George Washington (1732-99)
the first US *President (1789-97), who had led its armyto success in the *American Revolution. He is called'the Father of His Country'. The *Continental Congressplaced him in charge of the American forces in 1775.Although his army had a difficult and dangerous winterat *Valley Forge, General Washington led them to severalvictories, including the final Battle of *Yorktown. Helater gave his important approval for the *American Constitution and was elected in1789 as the country's first president. He supported a strong central government butdisliked political party arguments. He was elected a second time, but refused to standas a candidate for a third time and returned to his home at *Mount Vernon.
Americans have always admired Washington as one of their best and most moralpresidents. He is considered by many to have been the country's greatest leader andperhaps the only one who could have united the colonists during the AmericanRevolution. Most people know the story of how as a boy he cut down his father's cherrytree and then admitted what he had done, saying, 'I cannot tell a lie.' The story maynot be true but it is seen as a symbol of his honesty. Washington's fine personalqualities and fair politics were recognized during his life, and they seem even moreimpressive today. His memory is honoured by the *Washington Monument and the names ofthe country's capital city, a state, many *counties, government buildings, schools,streets, mountains, etc, and his image appears on the dollar note and the 25-centcoin.
Washington, DC (Washington, District of Columbia)
the capital city of the US, whose area covers the *District of Columbia. The place waschosen by George *Washington in 1790, and since 1800 the main departments of the USgovernment have been there. It is known for its historical monuments and importantbuildings, including the *Capitol, the *White House(1), the *Supreme Court, the*National Archives, the *Library of Congress, the *Smithsonian Institution, the*National Gallery of Art and the *Kennedy Center. About 66% of Washington's populationare *African Americans.
a tall, thin monument on The *Mall(2) in *Washington, DC, built to honour the memoryof George *Washington. It is 555 feet/169 metres high and made of white marble.Tourists can climb the 898 steps to the top, from which there are fine views of thecity. The Monument took 40 years to build and was completed in 1888.
Jazz is one of the greatest forms of music originating in the US. The names of itsstars, who are mostly *African Americans, are known around the world. Most people haveheard of stars like Ella *Fitzgerald, 'Count' *Basie, 'Duke' *Ellington and Louis*Armstrong. Wynton *Marsalis, who plays in the traditional style, is the best-knownjazz musician today.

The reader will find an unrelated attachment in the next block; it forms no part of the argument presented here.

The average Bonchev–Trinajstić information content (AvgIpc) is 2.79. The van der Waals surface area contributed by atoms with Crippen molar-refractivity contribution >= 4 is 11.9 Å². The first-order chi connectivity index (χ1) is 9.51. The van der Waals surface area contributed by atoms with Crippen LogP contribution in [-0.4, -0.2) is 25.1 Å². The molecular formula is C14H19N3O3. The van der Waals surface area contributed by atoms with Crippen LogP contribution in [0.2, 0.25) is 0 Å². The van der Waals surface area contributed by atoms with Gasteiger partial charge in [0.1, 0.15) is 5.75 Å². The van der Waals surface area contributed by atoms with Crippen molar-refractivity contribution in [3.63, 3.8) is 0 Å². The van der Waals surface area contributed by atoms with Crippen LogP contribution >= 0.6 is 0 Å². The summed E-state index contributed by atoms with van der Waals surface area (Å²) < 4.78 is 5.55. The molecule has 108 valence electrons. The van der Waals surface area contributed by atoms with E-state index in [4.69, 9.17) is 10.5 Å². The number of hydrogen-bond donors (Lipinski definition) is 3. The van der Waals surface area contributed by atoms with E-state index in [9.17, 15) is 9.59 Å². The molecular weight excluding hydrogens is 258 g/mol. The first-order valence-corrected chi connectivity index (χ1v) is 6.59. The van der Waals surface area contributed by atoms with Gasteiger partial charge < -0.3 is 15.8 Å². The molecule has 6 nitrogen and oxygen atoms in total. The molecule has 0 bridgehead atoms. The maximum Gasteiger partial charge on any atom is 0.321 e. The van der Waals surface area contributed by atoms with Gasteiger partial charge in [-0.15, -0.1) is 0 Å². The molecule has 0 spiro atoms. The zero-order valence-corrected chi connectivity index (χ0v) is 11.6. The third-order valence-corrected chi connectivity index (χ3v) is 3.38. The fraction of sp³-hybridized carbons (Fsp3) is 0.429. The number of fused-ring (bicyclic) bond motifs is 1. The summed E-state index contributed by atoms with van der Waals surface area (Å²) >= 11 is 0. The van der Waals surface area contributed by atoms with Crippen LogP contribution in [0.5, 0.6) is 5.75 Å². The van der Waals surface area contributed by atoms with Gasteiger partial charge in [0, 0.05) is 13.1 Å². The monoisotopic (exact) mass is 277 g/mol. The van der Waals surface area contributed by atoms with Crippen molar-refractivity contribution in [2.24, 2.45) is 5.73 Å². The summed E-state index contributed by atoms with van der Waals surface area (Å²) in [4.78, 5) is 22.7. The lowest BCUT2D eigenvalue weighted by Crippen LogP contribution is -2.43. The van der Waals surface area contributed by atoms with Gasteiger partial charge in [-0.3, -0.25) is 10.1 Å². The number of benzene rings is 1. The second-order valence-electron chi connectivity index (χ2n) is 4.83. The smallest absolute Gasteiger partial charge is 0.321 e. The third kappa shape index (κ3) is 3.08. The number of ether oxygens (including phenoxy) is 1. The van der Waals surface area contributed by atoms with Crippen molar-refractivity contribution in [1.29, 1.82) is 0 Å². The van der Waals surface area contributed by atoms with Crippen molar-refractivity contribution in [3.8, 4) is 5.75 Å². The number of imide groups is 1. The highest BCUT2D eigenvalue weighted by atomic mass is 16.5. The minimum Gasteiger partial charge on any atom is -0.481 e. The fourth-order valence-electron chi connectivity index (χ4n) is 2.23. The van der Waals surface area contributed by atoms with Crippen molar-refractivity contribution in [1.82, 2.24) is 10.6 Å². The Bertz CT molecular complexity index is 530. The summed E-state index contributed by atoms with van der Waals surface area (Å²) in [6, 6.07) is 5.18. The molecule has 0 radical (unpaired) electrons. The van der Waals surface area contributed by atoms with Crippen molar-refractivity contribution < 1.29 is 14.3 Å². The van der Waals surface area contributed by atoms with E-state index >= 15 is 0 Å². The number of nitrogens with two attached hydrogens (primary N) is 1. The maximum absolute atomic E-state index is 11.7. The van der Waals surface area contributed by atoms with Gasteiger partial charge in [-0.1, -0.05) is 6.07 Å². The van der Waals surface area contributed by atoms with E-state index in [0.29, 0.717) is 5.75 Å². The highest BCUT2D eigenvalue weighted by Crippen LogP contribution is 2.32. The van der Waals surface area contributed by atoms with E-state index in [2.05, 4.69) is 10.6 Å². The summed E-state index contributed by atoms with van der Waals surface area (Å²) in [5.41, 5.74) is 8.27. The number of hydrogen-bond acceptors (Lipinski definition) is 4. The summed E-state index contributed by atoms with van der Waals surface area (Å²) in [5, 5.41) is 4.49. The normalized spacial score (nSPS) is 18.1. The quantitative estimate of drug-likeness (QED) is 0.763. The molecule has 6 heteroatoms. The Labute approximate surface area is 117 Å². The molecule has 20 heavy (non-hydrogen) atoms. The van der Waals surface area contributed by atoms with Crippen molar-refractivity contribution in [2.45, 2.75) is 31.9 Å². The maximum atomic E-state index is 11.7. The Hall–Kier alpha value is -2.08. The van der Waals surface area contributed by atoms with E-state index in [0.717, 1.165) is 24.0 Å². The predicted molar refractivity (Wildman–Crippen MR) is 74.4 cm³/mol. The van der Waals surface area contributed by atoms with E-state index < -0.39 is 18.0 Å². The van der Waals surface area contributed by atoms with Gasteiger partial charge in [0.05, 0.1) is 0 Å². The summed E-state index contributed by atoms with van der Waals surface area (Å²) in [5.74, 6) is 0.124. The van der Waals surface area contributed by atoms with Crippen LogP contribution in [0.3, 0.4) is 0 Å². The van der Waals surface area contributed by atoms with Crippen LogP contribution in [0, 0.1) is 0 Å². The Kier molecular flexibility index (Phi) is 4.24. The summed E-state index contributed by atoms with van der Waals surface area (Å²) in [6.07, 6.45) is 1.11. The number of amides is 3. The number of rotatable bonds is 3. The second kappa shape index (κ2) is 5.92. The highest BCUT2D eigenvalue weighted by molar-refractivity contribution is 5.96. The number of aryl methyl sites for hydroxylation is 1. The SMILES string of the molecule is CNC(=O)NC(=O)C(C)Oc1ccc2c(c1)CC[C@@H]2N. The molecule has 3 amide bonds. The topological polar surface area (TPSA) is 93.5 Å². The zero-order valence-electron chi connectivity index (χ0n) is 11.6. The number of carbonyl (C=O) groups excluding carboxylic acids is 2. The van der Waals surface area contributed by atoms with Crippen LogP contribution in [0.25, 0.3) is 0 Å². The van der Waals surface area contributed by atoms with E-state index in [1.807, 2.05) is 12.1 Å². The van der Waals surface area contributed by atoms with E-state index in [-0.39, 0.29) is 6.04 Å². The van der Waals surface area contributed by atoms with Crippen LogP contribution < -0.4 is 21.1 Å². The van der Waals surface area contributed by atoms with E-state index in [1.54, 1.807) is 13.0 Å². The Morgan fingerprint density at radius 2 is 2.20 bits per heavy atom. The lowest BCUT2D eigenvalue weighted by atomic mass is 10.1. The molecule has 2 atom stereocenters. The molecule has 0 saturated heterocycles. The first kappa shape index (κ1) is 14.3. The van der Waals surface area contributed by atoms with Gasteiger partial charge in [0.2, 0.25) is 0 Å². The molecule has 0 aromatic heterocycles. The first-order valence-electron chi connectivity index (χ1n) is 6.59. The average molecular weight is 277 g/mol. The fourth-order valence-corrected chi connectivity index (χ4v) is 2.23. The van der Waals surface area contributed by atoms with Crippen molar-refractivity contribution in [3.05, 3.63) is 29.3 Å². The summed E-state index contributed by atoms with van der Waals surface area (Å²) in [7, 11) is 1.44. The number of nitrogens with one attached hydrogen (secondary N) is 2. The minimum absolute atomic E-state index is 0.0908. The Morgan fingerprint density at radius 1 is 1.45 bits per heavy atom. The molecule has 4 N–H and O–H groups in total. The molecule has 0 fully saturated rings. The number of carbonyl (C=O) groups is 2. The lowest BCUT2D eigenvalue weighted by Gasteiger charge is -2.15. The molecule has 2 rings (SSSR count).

Jazz was begun in the *South by African Americans. Many of its rhythms came from thework songs and spirituals (= religious songs) of black slaves. New Orleans streetbands first made jazz popular. Early forms of jazz created at the beginning of the20th century were *ragtime and the *blues. Ragtime musicians included the singer'Jelly Roll' *Morton and the composer and piano player Scott *Joplin. Famous bluessingers included Bessie *Smith and later Billie *Holiday. *Dixieland developed fromragtime and the blues and made a feature of improvisation (= making up the music as itis being played), especially on the trumpet and saxophone. Dixieland stars includedLouis Armstrong and Sidney Bechet.
In the 1920s many African Americans moved north, taking jazz with them, and *Chicagoand New York became centres for the music. This was the beginning of the big band era.In the 1930s swing music came into fashion and people danced to jazz. Radio and thenew recording industry helped to make it even more popular. The big bands were led byBasie, Ellington, Woody *Herman, Glenn *Miller and 'the King of Swing', Benny*Goodman. In the 1940s there were new styles such as *bebop, developed by 'Dizzy' *Gillespie, Charlie 'Bird' *Parker and Thelonious *Monk. Freer forms like progressivejazz developed in the 1950s with stars including Stan *Getz and Dave *Brubeck. Cooljazz followed in the 1960s, led by Getz and Miles *Davis. More recent styles haveincluded funky jazz, jazz-rock and hip-hop jazz. Many jazz clubs, like the *CottonClub, have now closed but others, like Preservation Hall in *New Orleans, and Birdlandin *Manhattan, remain.
In Britain jazz attracts a small but enthusiastic audience. The height of itspopularity was in the 1940s and 1950s, when large crowds gathered to hear big bands.British jazz has always been heavily influenced by US jazz. In the 1960s pop and rockmusic replaced jazz as the music of the young generation. There are now few jazzbands, although smaller combos (= groups) continue to play a wide range of trad (=traditional), bebop, cool and avant-garde jazz. The most famous British jazz musicianshave included Johnny *Dankworth and Cleo *Laine, George Melly, Humphrey *Lyttelton andCourtney *Pine. The home of jazz in Britain is Ronnie *Scott's club in London.